Using systems thinking Applying systems ecology Studying whole systems
Thinking about the world in terms of relationships, connectedness and context.
Some definitions of systems are: 1. A set of objects together with relationships between the objects and between their attributes. Objects are parts or components of the system such as: atoms, stars, switches, masses, bones, neurons, gases, genes, etc, including abstract objects such as: mathematical variables, equations, rules and laws, processes, etc, and social actors such as: individuals, groups, communities, nations, etc; 2. Some form in structure or operation, concept or function, composed of united and integrated parts; 3. Any set of interrelating elements, including: any one of the concrete systems from solar system to molecule and electron, from cell to organism, together with personality, small group, formal organization, political system, economic system, and social system; a system of rules or procedures; a theoretical system bringing together various concepts and generalizations for the purpose of description, explanation or prediction.
Systems ecology is a combination of approaches of systems analysis and the ecology of whole ecosystems when viewed as interdependent and functionally interacting components. The approach is based on an analysis of the network of relationships between organisms and organs, at any level of subdivision, within plant or animal communities. Such relationships need not be expressed as quantitative functions but may be expressed as the presence or absence of flows in a particular direction of material or energy. They may also express alternative pathways of development or direction of change in the organic or inorganic parts of the system.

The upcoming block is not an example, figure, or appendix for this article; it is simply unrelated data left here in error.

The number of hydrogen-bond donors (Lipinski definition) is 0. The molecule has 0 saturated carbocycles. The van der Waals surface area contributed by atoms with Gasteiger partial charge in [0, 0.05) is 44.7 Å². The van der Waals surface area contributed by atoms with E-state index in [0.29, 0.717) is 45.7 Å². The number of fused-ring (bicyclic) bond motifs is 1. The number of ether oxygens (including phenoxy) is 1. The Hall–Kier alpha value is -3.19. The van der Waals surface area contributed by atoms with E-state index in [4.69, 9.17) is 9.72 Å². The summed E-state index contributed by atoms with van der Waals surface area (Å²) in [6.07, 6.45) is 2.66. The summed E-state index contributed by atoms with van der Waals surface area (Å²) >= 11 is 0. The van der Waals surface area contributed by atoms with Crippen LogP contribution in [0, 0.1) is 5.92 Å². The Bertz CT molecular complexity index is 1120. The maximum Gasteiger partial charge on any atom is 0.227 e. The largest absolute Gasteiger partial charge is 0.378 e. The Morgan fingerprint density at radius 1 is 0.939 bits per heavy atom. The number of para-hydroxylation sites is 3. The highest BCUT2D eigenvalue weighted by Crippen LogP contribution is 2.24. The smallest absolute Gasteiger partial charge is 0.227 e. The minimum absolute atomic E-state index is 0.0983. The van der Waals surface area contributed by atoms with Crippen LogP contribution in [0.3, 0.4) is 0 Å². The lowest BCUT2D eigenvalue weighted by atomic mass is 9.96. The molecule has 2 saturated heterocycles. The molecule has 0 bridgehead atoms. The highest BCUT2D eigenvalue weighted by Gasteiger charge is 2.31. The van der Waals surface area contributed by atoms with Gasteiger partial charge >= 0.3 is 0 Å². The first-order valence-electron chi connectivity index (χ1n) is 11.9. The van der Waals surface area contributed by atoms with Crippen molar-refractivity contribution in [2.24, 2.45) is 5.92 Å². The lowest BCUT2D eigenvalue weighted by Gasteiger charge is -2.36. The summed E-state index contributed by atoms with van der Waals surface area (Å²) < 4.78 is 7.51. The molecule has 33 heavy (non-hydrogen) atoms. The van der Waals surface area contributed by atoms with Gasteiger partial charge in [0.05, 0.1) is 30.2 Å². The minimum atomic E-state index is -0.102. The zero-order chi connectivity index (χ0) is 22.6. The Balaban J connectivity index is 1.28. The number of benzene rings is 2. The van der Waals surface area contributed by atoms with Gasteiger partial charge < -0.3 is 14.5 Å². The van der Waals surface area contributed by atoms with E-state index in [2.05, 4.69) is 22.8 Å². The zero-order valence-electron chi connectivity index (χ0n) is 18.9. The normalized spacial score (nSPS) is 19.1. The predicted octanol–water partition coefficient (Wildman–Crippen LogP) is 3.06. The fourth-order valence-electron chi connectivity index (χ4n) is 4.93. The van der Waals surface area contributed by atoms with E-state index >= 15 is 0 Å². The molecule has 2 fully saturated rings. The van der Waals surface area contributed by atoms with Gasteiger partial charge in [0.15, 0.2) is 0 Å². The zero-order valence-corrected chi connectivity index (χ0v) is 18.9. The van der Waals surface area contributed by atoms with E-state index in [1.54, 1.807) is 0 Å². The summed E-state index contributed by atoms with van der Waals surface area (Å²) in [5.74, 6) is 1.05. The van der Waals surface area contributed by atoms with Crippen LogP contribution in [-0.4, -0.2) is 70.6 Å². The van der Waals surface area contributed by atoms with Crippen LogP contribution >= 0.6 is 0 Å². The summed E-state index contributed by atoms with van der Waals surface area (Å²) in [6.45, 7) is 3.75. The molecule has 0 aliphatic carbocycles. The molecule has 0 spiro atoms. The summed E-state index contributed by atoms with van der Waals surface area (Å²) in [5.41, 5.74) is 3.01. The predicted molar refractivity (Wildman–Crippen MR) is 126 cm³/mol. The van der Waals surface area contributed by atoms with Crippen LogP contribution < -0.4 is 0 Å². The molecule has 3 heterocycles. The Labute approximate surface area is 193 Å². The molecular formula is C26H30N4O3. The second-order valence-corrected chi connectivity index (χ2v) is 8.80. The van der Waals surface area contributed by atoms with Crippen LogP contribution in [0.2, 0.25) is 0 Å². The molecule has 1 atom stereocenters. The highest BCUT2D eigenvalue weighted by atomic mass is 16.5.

The Encyclopedia of World Problems and Human Potential is a collaboration between UIA and Mankind 2000, started in 1972. It is the result of an ambitious effort to collect and present information on the problems with which humanity is confronted, as well as the challenges such problems pose to concept formation, values and development strategies. Problems included are those identified in international periodicals but especially in the documents of some 60,000 international non-profit organizations, profiled in the Yearbook of International Organizations.
The Encyclopedia includes problems which such groups choose to perceive and act upon, whether or not their existence is denied by others claiming greater expertise. Indeed such claims and counter-claims figure in many of the problem descriptions in order to reflect the often paralyzing dynamics of international debate. In the light of the interdependence demonstrated among world problems in every sector, emphasis is placed on the need for approaches which are sufficiently complex to encompass the factions, conflicts and rival worldviews that undermine collective initiative towards a promising future.
Non-profit, apolitical, independent, and non-governmental in nature, the UIA has been a pioneer in the research, monitoring and provision of information on international organizations, international associations and their global challenges since 1907.